For Willie Young, Bears contract extension more than just a simple business transaction

BOURBONNAIS — Sometimes football is just a business. Sometimes it’s that and a lot more.

For Willie Young, the business side was taken care of late Friday night when the Bears added two years to his contract, projecting him as a Bear through the 2018 season.

The emotional side was still being taken care of on Saturday, when a former seventh-round draft choice was able to step back and realize what effectively a third NFL contract means to someone who was passed over time after time in the draft and never expected to be much.

“I’m slightly speechless right now but excited,” said Young, someone rarely at a loss for words.

“It means a lot,” Young said after a long pause, reflecting on how seventh-round picks rarely even make teams. “All the teams that passed me over ... My big thing is who I am and what the name on my back stands for.”

[MORE: Bears sign Willie Young to two-year contract extension]

Young was able to call his family and give them the news, “We’re going to be in Chicago a little while longer.”

Just as his entry into the league was shaky, his tenure in Chicago was seldom secure before this weekend.

When Young signed with the Bears in the 2014 offseason, leaving the Detroit Lions, he did so assuming that he was coming in as a starting defensive end. That changed when the Bears landed Jared Allen to position opposite Lamarr Houston. That season ended nevertheless with Young leading the Bears in sacks (10) before suffering a torn Achilles late in the season.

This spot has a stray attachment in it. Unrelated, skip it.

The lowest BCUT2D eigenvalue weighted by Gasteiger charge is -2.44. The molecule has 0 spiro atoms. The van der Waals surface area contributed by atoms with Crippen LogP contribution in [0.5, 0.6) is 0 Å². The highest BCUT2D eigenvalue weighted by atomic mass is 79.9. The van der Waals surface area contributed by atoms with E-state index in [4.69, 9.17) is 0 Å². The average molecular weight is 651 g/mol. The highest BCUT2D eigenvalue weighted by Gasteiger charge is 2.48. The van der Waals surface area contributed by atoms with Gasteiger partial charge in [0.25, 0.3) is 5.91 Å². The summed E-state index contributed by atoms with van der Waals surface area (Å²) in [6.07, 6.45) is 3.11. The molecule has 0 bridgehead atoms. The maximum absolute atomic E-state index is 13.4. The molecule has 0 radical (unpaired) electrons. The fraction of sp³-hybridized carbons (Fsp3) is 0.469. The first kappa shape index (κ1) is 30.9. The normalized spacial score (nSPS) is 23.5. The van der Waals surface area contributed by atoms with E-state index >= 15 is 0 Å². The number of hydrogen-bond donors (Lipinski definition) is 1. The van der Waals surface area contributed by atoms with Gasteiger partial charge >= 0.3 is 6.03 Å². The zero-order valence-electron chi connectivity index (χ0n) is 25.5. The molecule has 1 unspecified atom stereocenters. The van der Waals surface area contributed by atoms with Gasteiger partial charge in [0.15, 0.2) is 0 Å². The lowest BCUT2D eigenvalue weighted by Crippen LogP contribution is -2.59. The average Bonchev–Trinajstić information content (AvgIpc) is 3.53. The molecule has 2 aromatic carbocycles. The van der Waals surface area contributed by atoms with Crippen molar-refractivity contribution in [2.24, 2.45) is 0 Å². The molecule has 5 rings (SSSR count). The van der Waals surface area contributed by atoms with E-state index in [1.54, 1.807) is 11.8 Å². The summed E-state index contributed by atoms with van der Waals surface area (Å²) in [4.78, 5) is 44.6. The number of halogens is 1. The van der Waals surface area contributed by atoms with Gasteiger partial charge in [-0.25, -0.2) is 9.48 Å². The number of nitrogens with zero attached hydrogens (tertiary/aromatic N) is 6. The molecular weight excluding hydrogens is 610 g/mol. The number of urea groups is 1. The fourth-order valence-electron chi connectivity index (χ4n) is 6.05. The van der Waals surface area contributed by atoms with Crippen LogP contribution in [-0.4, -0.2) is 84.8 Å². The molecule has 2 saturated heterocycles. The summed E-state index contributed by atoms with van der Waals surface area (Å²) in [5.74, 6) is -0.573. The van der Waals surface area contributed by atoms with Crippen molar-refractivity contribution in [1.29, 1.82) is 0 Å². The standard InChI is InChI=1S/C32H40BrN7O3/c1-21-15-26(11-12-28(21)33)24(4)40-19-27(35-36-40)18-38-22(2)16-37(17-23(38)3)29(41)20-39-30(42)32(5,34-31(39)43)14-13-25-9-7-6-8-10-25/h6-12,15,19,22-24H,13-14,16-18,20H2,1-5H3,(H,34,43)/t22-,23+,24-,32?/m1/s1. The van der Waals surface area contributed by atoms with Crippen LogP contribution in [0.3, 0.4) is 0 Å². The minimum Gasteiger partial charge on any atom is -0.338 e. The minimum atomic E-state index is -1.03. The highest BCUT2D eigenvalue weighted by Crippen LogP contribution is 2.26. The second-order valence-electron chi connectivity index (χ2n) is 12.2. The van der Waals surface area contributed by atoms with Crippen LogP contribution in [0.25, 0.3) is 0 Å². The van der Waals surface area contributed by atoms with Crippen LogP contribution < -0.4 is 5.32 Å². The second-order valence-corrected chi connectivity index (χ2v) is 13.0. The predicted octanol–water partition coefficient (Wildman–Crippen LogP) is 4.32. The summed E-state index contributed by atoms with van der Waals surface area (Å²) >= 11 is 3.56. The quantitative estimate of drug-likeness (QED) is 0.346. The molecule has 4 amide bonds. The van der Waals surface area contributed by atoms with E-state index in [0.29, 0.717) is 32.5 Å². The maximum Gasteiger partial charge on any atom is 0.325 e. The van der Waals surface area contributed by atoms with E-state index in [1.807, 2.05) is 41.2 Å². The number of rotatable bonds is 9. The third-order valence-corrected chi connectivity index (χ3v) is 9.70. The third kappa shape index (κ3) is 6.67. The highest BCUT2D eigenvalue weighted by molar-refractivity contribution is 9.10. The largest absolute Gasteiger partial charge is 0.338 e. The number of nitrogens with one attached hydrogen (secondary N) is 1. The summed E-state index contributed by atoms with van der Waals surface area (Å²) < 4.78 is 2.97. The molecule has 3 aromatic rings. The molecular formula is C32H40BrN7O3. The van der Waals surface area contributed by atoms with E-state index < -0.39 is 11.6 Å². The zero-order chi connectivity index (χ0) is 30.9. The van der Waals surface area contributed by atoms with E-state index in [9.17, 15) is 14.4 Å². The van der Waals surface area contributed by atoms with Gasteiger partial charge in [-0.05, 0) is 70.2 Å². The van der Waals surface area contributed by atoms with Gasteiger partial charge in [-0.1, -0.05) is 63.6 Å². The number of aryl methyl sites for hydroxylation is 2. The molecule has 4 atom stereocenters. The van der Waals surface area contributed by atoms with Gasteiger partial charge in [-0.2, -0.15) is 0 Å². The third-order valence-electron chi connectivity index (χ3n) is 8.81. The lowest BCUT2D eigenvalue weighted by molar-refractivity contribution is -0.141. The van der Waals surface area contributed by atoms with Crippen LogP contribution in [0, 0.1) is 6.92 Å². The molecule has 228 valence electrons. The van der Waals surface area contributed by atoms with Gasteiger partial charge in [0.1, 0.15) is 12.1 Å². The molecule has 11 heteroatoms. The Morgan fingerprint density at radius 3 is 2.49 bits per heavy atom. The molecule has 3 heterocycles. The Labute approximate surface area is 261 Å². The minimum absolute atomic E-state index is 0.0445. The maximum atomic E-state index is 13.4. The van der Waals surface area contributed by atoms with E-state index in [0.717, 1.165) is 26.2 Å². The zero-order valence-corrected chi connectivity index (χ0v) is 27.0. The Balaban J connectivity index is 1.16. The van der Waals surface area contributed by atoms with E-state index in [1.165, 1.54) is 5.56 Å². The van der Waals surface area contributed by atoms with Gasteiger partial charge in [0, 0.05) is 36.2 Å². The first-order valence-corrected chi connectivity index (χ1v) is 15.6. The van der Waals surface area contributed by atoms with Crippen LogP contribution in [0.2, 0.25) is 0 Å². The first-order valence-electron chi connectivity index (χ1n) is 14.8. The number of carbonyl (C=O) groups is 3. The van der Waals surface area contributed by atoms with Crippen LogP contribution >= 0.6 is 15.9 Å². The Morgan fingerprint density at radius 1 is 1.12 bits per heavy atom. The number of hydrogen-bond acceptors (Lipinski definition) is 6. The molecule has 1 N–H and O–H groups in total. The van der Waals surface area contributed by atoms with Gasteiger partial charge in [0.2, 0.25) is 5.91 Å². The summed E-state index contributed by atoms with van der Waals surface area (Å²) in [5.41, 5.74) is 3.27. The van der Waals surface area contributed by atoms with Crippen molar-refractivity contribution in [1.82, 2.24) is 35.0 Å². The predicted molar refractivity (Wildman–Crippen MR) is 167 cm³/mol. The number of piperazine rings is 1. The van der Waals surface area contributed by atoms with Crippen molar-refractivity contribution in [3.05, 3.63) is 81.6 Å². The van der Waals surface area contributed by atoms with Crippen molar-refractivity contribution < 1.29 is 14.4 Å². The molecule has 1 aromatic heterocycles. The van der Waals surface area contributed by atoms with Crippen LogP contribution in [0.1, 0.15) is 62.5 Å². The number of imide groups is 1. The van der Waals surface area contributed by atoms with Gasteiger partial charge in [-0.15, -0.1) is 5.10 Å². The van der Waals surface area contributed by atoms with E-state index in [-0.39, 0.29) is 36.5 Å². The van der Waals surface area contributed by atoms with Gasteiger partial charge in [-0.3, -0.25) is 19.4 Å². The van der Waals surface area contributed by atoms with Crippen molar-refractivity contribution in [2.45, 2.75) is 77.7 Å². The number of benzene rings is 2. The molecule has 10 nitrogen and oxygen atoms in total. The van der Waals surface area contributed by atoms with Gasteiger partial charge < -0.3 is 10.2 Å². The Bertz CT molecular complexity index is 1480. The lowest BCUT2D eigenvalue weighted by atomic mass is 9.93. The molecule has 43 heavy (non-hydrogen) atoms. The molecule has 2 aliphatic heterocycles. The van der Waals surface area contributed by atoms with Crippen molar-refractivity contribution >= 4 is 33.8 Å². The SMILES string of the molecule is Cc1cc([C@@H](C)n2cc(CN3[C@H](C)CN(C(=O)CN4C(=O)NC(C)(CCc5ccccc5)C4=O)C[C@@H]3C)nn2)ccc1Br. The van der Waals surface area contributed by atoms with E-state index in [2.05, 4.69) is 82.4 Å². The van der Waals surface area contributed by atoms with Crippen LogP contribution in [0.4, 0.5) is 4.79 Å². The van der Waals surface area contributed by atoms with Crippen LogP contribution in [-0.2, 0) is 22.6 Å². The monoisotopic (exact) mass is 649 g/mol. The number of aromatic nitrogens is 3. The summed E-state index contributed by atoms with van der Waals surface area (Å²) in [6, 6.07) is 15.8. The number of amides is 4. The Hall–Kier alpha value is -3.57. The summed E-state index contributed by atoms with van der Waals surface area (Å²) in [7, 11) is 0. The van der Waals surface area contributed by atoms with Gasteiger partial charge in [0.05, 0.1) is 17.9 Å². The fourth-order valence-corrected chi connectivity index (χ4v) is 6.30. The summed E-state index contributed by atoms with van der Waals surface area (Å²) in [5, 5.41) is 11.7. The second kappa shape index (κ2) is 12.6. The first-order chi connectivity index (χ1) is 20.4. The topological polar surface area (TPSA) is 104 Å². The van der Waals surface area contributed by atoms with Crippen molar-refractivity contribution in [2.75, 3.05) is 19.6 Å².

Allen was traded away last season, giving Young a job opportunity as he was coming back from Achilles surgery. Trouble was, the defense Young was returning to had changed completely, and Young was now a linebacker, now with coverage responsibilities and playing in situations.

Despite that second major change from what he’d expected, Young still managed 6.5 sacks, second on the Bears. That, combined with his work through the offseason to date, convinced the Bears that he was more of a fit than even he perhaps thought once upon a time.

[SHOP: Gear up for the 2016 season, Bears fans!

The result was a two-year contract extension agreed to late Friday night and added to the final year (2016) Young had from his initial Bears contract which locked him up only through the end of this season.

“It feels good to reward somebody that’s worked as hard as he’s worked and overcome the injury last year, and the leader that he is out there mentoring our younger players,” said GM Ryan Pace. “I feel really good about it. It’s good for our locker room, it’s good for our team.”

Where he once struggled to fit in – and was not reluctant to say so – Young now is securely ensconced as one of the starting outside linebackers in the Bears’ 3-4 scheme. When the Bears go to a 4-3 in nickel situations, Young lines up as the defensive end he had been for his career.

“There’s not a big difference [between 3-4 linebacker and 4-3 end],” said coach John Fox. “I think that [‘don’t call me a linebacker!’] was a little tongue-in-cheek. Some guys up to a point have had their hand on the ground, it’s a little bit of an adjustment. But there’s way more carryover They are involved in coverage a little bit more but I think he’s adapted to it quite nicely actually.”